Quote:
If you do some searches on drag or wind resistance, you'll find some interesting info (both here and on the internet in general). What you'll find is that up about 40 MPH, more energy is expended overcoming friction (from the engine, road, etc.). After 40 MPH, wind resistance becomes the biggest factor. The amount of energy needed to overcome wind resistance is significantly greater as you speed up. So the optimum speed for FE is probably right around 40 MPH. I've found in my Civic that between 40 and 50 it does very well.
From a physics perspective, because of air resistance, the most efficient speed (least work done overcoming resistance) is as slow as possible. Gasoline engines however tend to do poorly at very low load, and very high load, so gear ratio changes are necessary. In lower gears, friction in the engine is effectively "multiplied" so this will offset the reduced air resistance. On hybrid vehicles, where engines tend to be downsized, and coupled to the wheels with CVTs, the optimum MPG point will be much much slower than on a standard car. On a pure elecrtic car, which develops its peak torque at 0rpm, and usually has enough torque launch in top gear, the optimum speed will be a crawl -- so driving at the absolute most efficient speed possible doesn't always make sense .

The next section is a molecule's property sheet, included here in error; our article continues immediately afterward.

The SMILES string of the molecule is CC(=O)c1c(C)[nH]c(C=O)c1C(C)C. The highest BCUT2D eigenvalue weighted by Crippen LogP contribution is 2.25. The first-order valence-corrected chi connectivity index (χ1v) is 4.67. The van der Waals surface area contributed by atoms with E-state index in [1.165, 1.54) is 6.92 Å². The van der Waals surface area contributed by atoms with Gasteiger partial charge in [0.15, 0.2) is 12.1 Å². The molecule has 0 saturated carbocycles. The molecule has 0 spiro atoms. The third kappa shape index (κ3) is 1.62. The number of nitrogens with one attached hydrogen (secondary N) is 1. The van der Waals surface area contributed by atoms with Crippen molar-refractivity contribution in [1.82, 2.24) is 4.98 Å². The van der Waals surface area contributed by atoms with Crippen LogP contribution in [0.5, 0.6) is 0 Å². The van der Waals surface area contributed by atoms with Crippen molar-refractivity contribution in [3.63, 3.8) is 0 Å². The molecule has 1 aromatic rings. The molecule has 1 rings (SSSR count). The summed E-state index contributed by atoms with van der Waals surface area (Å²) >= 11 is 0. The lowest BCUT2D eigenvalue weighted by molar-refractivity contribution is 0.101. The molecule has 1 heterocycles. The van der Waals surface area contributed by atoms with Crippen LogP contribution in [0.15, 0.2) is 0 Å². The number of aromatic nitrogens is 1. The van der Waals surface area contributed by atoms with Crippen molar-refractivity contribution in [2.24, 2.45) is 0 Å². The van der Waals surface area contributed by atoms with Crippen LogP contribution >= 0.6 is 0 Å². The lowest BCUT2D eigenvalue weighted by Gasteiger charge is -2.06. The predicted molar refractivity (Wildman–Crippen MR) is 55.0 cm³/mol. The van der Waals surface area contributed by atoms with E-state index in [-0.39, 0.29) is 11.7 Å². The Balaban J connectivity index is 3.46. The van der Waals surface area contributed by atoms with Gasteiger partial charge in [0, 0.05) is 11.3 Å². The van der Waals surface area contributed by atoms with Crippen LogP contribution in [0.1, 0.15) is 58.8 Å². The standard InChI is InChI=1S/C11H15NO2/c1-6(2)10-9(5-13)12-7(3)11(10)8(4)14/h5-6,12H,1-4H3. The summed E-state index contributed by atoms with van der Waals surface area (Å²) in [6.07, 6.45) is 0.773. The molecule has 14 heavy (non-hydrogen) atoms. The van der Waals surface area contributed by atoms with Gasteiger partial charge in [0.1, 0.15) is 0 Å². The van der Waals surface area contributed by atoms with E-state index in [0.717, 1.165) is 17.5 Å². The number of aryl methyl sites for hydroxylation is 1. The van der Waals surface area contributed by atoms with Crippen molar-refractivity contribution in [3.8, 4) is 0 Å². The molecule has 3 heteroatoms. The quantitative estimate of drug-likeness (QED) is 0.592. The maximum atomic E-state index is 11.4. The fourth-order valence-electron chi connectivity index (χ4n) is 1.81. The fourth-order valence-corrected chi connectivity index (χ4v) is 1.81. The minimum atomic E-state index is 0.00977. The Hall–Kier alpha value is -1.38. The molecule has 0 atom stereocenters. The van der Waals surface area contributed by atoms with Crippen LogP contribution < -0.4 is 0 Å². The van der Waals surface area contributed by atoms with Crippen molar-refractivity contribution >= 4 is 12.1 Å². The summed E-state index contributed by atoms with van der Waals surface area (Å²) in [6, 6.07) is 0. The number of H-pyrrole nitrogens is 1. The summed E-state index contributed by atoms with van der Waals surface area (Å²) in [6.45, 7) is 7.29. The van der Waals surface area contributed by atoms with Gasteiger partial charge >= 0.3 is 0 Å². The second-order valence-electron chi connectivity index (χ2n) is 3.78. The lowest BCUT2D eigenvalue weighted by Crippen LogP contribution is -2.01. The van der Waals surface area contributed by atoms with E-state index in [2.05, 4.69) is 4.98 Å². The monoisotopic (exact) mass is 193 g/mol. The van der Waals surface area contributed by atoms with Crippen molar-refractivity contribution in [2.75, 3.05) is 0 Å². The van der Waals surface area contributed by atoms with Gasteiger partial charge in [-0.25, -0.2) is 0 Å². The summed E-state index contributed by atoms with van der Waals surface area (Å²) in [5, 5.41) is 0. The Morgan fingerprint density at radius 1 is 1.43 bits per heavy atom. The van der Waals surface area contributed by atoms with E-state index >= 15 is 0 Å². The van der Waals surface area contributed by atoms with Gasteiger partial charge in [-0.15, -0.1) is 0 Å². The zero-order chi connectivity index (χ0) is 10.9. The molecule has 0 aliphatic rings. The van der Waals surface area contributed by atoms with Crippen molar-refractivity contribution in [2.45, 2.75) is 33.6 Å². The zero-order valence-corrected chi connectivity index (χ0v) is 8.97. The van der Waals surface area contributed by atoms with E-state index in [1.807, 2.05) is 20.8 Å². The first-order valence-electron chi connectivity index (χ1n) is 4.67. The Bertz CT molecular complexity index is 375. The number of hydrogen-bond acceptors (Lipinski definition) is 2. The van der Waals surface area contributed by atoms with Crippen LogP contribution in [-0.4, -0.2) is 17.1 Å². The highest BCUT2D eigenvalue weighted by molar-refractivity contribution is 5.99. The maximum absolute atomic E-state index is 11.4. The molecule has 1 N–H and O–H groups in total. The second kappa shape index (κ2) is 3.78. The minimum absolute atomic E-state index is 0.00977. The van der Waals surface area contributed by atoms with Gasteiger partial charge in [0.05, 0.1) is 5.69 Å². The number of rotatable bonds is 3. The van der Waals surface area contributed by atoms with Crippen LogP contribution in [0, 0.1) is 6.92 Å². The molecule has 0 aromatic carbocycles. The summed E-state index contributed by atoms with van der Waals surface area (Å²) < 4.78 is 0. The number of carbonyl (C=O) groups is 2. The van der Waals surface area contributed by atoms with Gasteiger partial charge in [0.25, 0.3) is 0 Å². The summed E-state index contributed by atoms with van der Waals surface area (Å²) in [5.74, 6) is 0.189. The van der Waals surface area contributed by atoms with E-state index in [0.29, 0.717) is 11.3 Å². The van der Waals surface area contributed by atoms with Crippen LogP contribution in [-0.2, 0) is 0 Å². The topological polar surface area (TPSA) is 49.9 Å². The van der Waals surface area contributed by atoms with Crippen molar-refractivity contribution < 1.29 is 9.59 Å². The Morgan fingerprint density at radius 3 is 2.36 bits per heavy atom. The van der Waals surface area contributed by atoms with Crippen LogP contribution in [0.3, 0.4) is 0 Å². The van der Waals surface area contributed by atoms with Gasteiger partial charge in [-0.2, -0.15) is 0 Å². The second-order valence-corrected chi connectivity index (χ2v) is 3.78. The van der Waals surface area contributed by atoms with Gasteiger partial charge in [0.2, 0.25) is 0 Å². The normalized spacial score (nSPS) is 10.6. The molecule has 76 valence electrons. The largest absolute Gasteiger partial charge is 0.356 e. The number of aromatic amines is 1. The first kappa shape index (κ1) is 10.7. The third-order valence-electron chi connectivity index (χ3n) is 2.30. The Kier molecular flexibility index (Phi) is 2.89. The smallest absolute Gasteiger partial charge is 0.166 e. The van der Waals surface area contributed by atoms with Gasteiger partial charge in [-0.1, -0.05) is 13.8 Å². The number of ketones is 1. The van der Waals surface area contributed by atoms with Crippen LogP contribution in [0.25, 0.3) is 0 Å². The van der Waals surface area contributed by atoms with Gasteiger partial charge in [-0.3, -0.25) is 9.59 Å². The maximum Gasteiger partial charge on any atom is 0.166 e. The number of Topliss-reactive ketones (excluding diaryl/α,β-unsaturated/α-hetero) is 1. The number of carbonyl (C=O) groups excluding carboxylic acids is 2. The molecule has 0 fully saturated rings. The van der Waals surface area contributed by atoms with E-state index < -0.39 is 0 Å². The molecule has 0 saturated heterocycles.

Optimum speed will also tend to be slightly faster if you decide to run air conditioning, as the amount of energy used will be a function of the time you're on the road, driving faster will require less cooling. For the elecrtic car that hits it top efficiency at 10mph, this will be more noticable.

I personally would suggest driving slower on regular commutes, but on long trips, it pays to drive fast. The difference between driving 60 and 80mph in an aerodynamic Civic or Prius, though it's fairly large swing in drag, only works out to about $3.50/hour-saved, the cost will be much greater on an SUV or less aerodynamic car. If you have 2 people in the car, that's $1.75 each to save a full hour.